An Army nurse from Ivanhoe – B
Last week we met Ivanhoe’s Norma Jean (Pederson) Johnson, who graduated from Ivanhoe High School in 1940; continued her education at the St. Barnabus School of Nursing in Minneapolis; and graduated as an RN in 1944. Like many of her fellow nursing graduates, she volunteered for military service, in her case with the Army Nurse Corps.
Norma Jean completed her Basic Training at Camp Carson, Colorado before deploying to Manila, the capital of the Philippines, with the newly-formed 316th General Hospital.
Manila was in ruins from weeks of heavy fighting, with much of the city center and entire neighborhoods destroyed. The nurses were housed in a heavily-damaged, former convent. The American forces there did not need another General Hospital and Norma Jean explained what happened to her unit.
“We were pretty much mingled in with a lot of others. In the Philippines we were dispensed where we were needed with different units. We never functioned as the 316th.”
Norma Jean described her initial assignments in Manila.
“We were assigned hospitals and, of course, at the hospitals we had our meals. One of the hospitals that I was assigned to was Santo Tomas in the Philippines. It was a college at one time, but this was where the prisoners were kept – at Santo Thomas.”
Norma Jean was referring to several thousand, mostly American and British subjects, who were interned behind walls and barbed wire at Santo Tomas for the duration of the Japanese occupation. The internees included dozens of US Army and Navy nurses who had been captured when the remaining US forces in the Philippines surrendered in the spring of 1942.
Norma Jean described her work in Manila.
“I worked there (Santo Tomas) and also at what was at one time a tubercular sanitarium that was made into a hospital. Since Santo Tomas was a prison, it too had to be made into a hospital. Our convent was here and just down the road the tubercular sanitarium and just a little ways farther was Santo Tomas on the other side of the road. So, you see, you could walk to either one of them. But I worked in both those places. Just taking care of the wounded. It was mostly battle injuries. I never felt that we were short of nurses.”
Once US forces had secured Manila and the surrounding area, the fighting moved further north as the Japanese Army retreated. Norma Jean recalled how her medical unit relocated north to treat the soldiers injured in the fighting.
“After Manila was taken over by MacArthur (The US commanding general) we moved to the northern Philippines. And there was fighting there. The Japanese were in caves and embedded into the (hillsides). So we went up there. I don’t remember how long we were up there. Maybe a couple months. Most of the time was in Manila.”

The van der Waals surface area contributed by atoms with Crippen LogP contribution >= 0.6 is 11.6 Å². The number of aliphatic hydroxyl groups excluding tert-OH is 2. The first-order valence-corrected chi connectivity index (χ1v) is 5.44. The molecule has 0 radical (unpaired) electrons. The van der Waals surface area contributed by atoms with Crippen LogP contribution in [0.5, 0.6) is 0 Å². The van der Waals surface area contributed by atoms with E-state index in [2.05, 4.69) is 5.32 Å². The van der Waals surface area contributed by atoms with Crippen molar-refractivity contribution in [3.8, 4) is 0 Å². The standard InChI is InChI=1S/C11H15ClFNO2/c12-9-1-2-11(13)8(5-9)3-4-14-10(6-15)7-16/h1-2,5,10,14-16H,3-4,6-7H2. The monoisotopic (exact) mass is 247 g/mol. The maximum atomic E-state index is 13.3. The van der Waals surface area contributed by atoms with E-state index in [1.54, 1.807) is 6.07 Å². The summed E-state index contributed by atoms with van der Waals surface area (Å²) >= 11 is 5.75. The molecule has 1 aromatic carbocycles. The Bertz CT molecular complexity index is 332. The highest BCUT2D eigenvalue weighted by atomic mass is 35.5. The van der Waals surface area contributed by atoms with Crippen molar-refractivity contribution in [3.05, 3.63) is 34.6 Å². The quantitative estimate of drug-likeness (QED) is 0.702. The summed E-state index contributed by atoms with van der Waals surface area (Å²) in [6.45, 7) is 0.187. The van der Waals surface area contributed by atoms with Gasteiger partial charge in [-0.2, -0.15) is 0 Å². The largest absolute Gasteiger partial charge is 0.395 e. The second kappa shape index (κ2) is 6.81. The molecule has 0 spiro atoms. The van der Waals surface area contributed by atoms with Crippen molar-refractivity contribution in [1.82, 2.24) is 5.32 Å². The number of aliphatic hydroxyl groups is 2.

When her unit returned to Manila, she returned to working at the 120th General Hospital at Santo Tomas, but conditions had improved. Shortly after she returned, she recalled the dark cloud of war lifting from the Philippines in mid-August.
“It was in the evening. I was not working. I can remember where I was and the horns and the bells and everything in Manila just rang. And we knew what had happened. Everybody just cheered and everyone ran out in the streets – hugged on another. (Norma Jean laughed) It was – it was wonderful!”
The end of hostilities in August and the formal surrender of the Japanese government and military on Sept. 2, 1945, confirmed the war’s end. This led to a more relaxed life for the Army medical personnel in Manila. Norma Jean laughed as she recalled some of those changes.
“We spent little time in our quarters. They weren’t places that you could spend an evening. We just had a cot. That’s all. No one spent time in there and there were about sixteen in a room. We had an officers’ club. Every unit had a club where you could go and dance. We had a lot of good entertainment. Let’s see, Artie Shaw’s band . . . they were in the Navy, a lot of those fellows were, but they would come ashore and they would entertain us. There was a lot of music in the Philippines. They liked music and we always had a good band. I liked to dance and we didn’t spend time in our quarters if we could get to a dance.”
She remembered the nurses even had an opportunity to get away from Manila.
“We went up into the mountains I remember one time. That was in the Philippines and it was cool and that was a pleasant outing. We’d get about a week off and they’d give us R&R. It was a camp for nurses.”
Norma Jean laughed again when she described another incident in Manila.
“One day it was announced over the intercom that there was ice cream downtown in Manila. We had not had ice cream in the whole time we had been over there and it sounded so good. So a couple of us got someone to drive a jeep and we went to downtown Manila. We stood in line for miles on this hot, hot, hot day. We got up to the 3rd person to get ice cream and they ran out. And we had a hard time getting a ride back to base,” she ended with a laugh.
The war had ended, but Norma Jean’s overseas service was not yet over.
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